Just because Twitter is predominantly filled with quips and kvetching doesn’t mean what’s said on the platform can’t have far-reaching consequences, according to a new study from the Centre for Science and Security Studies at King’s College London on how government officials and agencies use Twitter during global crises.
In Escalation by Tweet: Managing the New Nuclear Diplomacy, authors Dr Heather Williams and Dr Alexi Drew report that while “tweets from government officials may help shape the American public narrative and provide greater insights into US decision-making”, they can also create confusion, upend diplomatic communications and escalate global tensions.
For example, Trump notoriously goaded Kim Jong-un on Twitter in 2018, writing “North Korean Leader Kim Jong Un just stated that the ‘Nuclear Button is on his desk at all times.’ Will someone from his depleted and food starved regime please inform him that I too have a Nuclear Button, but it is a much bigger & more powerful one than his, and my Button works!” to the horror and disbelief of many a diplomat.
Related: Twitter disables video retweeted by Donald Trump over copyright complaint
Trump isn’t the only world leader to fire proverbial shots in 280 characters or less. During the January 2020 US-Iran crisis, Iran’s supreme leader, Ali Khamenei, shared an image of Donald Trump’s face marred by a red handprint, as though he had been slapped.
Because Twitter enables the impulsive sharing of blunt, unmediated messages, Williams and Drew note it is “not an ideal medium for crafting nuanced diplomatic messages”. They also observe that because Americans make up Twitter’s largest user base (with 59.35 million users), US citizens and decision-makers are disproportionately susceptible to Twitter disinformation campaigns and messaging.
Essentially, if you’re an adversary of the US and want to influence the American conversation for your own purposes, Twitter could be a highly useful tool (during Russia’s cyber campaign before the 2016 US elections, for example, operatives sought to influence Americans’ electoral decisions in favor of Trump).
That Twitter has an outsized ability to spread disinformation and amplify misunderstandings is especially disconcerting when considering its acute fallibilities, which were highlighted last week when the platform fell victim to a hack targeting influential users.
On 15 July, Elon Musk, Bill Gates, Barak Obama and the Democratic nominee, Joe Biden, among others, had their Twitter accounts compromised by scammers who tweeted out a cryptocurrency hoax that ultimately netted them $116,000. As the Verge reported, the private, direct messages of at least eight hacked accounts also appear to have been stolen, fueling speculation of further consequences to come.
The study’s findings and the events of Twitter’s recent hack raise a troubling question: what if hackers targeted the accounts of more US officials? What if their aim was to sow discord on election day, fuel civil unrest or even start a war?
Certainly, there are governments that would clamor for the backdoor key to America’s Twitter accounts. Just last year, two former Twitter employees were charged with exploiting the company’s internal systems to help Saudi Arabia spy on American citizens and Saudi dissidents.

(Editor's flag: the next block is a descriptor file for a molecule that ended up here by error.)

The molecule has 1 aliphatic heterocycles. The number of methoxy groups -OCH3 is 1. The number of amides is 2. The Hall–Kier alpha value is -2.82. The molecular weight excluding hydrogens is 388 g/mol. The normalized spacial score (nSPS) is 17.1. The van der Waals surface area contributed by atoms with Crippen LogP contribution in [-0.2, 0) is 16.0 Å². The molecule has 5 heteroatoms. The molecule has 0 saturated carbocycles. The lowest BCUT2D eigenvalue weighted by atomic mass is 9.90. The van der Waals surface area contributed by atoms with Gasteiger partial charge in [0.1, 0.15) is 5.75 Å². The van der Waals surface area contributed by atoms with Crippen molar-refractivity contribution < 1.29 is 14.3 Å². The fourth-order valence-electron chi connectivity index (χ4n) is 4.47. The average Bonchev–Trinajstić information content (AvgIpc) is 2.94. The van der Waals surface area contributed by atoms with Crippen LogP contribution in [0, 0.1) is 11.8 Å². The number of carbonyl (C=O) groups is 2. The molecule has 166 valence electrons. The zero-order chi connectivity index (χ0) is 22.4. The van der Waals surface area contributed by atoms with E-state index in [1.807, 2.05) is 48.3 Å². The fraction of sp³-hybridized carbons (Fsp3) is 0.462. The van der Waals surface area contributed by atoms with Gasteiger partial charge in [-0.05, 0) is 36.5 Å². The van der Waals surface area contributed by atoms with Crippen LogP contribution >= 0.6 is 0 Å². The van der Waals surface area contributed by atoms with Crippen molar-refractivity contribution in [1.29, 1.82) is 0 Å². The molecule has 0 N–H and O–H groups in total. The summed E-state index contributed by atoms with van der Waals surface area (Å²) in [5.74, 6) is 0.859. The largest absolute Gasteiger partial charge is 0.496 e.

While a geopolitically hostile Twitter takeover would be a worst-case scenario, some say it’s not an impossible one. In the Interface newsletter last week, journalist Casey Newton wrote that Twitter’s handling of the hack “makes you wonder what contingencies the company has put into place in the event that it is someday taken over not by greedy Bitcoin con artists, but state-level actors or psychopaths. After today it is no longer unthinkable, if it ever truly was, that someone take over the account of a world leader and attempt to start a nuclear war.”
Incidentally, Trump’s Twitter account has extra protection against hacks, as reported by the New York Times. Twitter also has the ability to intervene quickly in security breaches once detected, as it did by suspending all verified accounts during the recent hack, though this tactic silences bad actors and valuable sources of accurate information alike.
Yet, even if Twitter swiftly curtails a particular hack, the exact consequences a powerful jolt of misinformation can have are unpredictable. In 2011, hackers accessed NBC News’ account to post fake news about a terrorist attack on Ground Zero, though few were fooled. When the Associated Press’s Twitter was hijacked to send a tweet that the White House had been bombed in 2014, however, the stock market took a dramatic (if short-lived) nosedive.
One of the best defenses we currently have against Twitter hacks is Twitter itself, which must address its security weak spots to guard against further security breaches and reduce the impact of those that do occur.
In the meantime, the more omnipresent threat to geopolitical stability in the age of social media remains poor-tempered elected officials who send out hasty, aggressive missives at the risk of instigating violent conflict. As Williams and Drew write, “the best way to ensure tweets do not escalate a crisis is for US officials to refrain from tweeting at times of heightened tension”.
Perhaps if global leaders stopped insulting and threatening each other over social media, we would all be able to instantly spot the difference between a malevolent hack and just another day online.